It’s Back, not a Moment Too Soon: The 401(k) Match

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When times got lean three years ago, a host of companies stopped matching employee 401(k) contributions and you had to wonder if the benefit would ever be restored. Temporary measures that pad the bottom line have a way of sticking around – like the toll on a bridge that has long since been paid for.

But, happily, the 401(k) match is back. An analysis of 260 companies that had reduced or stopped their 401(k) matching contributions at the start of the recession found that 75% have since restored the benefit, according to retirement consultants Towers Watson. Most restored the match to pre-recession levels. One in four reinstated at just half the pre-recession level. Some 3% reinstated at a higher level but used the moment to eliminate their traditional pension plan.

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The vast majority of companies (87%) with a 401(k) match maintained their program throughout the downturn. Still, the return of the 401(k) match at companies that had slashed the benefit reflects a healthier business outlook. This renewed sense of hope, however modest, is also evident in many companies’ decision to reinstate or raise their stock dividend. The last two years have seen a crush of dividend hikes following a barrage of reduced payouts in 2008-2009. Who knows? Maybe employment will follow.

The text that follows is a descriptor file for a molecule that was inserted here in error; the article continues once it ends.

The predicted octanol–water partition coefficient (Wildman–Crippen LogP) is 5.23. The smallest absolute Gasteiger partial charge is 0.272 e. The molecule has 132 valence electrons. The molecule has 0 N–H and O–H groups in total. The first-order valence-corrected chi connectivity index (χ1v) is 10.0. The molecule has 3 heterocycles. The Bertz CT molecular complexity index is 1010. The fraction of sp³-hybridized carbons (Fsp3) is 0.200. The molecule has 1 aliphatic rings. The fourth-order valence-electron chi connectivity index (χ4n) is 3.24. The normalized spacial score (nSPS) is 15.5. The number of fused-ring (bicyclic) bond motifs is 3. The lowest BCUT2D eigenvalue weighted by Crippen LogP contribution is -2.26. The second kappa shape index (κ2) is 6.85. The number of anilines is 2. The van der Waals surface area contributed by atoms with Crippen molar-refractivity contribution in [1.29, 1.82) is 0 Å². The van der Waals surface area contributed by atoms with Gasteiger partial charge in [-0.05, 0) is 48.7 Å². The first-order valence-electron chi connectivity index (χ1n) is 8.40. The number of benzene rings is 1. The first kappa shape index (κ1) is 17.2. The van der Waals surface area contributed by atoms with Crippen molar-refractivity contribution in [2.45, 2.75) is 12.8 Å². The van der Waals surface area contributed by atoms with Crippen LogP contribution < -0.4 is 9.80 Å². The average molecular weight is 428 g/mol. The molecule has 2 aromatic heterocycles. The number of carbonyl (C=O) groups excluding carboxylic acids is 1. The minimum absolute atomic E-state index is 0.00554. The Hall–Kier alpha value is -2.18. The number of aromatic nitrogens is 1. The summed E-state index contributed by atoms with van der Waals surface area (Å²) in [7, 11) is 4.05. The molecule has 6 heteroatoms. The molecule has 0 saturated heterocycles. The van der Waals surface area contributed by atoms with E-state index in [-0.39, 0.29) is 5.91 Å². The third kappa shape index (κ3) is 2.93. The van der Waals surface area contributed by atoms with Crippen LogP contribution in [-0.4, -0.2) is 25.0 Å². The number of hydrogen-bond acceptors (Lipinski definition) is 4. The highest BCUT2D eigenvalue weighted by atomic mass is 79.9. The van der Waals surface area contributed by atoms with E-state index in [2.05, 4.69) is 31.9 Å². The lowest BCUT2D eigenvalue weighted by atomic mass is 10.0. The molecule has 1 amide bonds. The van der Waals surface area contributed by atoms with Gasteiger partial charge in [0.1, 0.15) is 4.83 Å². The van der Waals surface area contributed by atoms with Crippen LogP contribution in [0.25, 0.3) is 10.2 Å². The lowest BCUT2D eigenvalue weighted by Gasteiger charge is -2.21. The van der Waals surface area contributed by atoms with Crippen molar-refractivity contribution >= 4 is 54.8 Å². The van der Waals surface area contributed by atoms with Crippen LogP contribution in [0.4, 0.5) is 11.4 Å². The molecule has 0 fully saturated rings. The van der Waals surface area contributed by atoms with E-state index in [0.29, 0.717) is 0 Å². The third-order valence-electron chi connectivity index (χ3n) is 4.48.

Matching 401(k) contributions are critical to the nation’s retirement readiness. A typical match is 50% of employee contributions up to 6% of annual salary. That comes to a guaranteed $1,500 annual infusion for someone earning $50,000 a year and saving enough ($6,000 pre-tax) to get the full benefit.

Most advisers recommend that you contribute at least enough to get the whole company match almost regardless of your plan’s investment options. Studies have shown that 401(k) plans with a matching element have far higher rates of participation.

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A similar wave of reduced 401(k) matches occurred after the 2001-2002 recession, suggesting that companies see this benefit as less than sacred. Which is a shame because it isn’t easy getting people to sign up as quickly as they should or to participate to the fullest extent allowed. Every time an employer takes something away from this important retirement pot it’s that much harder to get workers back in the game, and they lose valuable time toward saving for their later years.